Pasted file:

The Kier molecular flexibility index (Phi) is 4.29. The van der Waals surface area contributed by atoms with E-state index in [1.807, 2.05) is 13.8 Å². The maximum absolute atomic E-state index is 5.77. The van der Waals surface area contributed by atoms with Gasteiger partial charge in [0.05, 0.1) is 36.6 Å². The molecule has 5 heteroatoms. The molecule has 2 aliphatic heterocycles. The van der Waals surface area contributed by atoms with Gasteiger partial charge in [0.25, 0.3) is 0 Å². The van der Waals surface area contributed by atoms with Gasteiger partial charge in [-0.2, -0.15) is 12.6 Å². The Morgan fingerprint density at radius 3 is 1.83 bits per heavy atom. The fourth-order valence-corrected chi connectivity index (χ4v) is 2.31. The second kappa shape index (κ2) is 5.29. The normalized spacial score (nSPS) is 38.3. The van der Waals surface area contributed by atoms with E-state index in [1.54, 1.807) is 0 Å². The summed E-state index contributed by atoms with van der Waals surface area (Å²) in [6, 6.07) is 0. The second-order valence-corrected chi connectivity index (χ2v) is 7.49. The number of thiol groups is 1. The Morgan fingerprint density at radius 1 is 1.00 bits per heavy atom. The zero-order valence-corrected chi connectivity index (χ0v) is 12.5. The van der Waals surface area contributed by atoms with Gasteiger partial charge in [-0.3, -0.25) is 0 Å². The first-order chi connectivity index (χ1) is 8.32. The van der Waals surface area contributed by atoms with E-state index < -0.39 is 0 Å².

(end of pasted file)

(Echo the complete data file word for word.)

The Kier molecular flexibility index (Phi) is 4.29. The van der Waals surface area contributed by atoms with E-state index in [1.807, 2.05) is 13.8 Å². The maximum absolute atomic E-state index is 5.77. The van der Waals surface area contributed by atoms with Gasteiger partial charge in [0.05, 0.1) is 36.6 Å². The molecule has 5 heteroatoms. The molecule has 2 aliphatic heterocycles. The van der Waals surface area contributed by atoms with Gasteiger partial charge in [0.25, 0.3) is 0 Å². The van der Waals surface area contributed by atoms with Gasteiger partial charge in [-0.2, -0.15) is 12.6 Å². The Morgan fingerprint density at radius 3 is 1.83 bits per heavy atom. The fourth-order valence-corrected chi connectivity index (χ4v) is 2.31. The second kappa shape index (κ2) is 5.29. The normalized spacial score (nSPS) is 38.3. The van der Waals surface area contributed by atoms with E-state index in [1.54, 1.807) is 0 Å². The summed E-state index contributed by atoms with van der Waals surface area (Å²) in [6, 6.07) is 0. The second-order valence-corrected chi connectivity index (χ2v) is 7.49. The number of thiol groups is 1. The Morgan fingerprint density at radius 1 is 1.00 bits per heavy atom. The zero-order valence-corrected chi connectivity index (χ0v) is 12.5. The van der Waals surface area contributed by atoms with Gasteiger partial charge in [-0.3, -0.25) is 0 Å². The first-order chi connectivity index (χ1) is 8.32. The van der Waals surface area contributed by atoms with E-state index < -0.39 is 0 Å².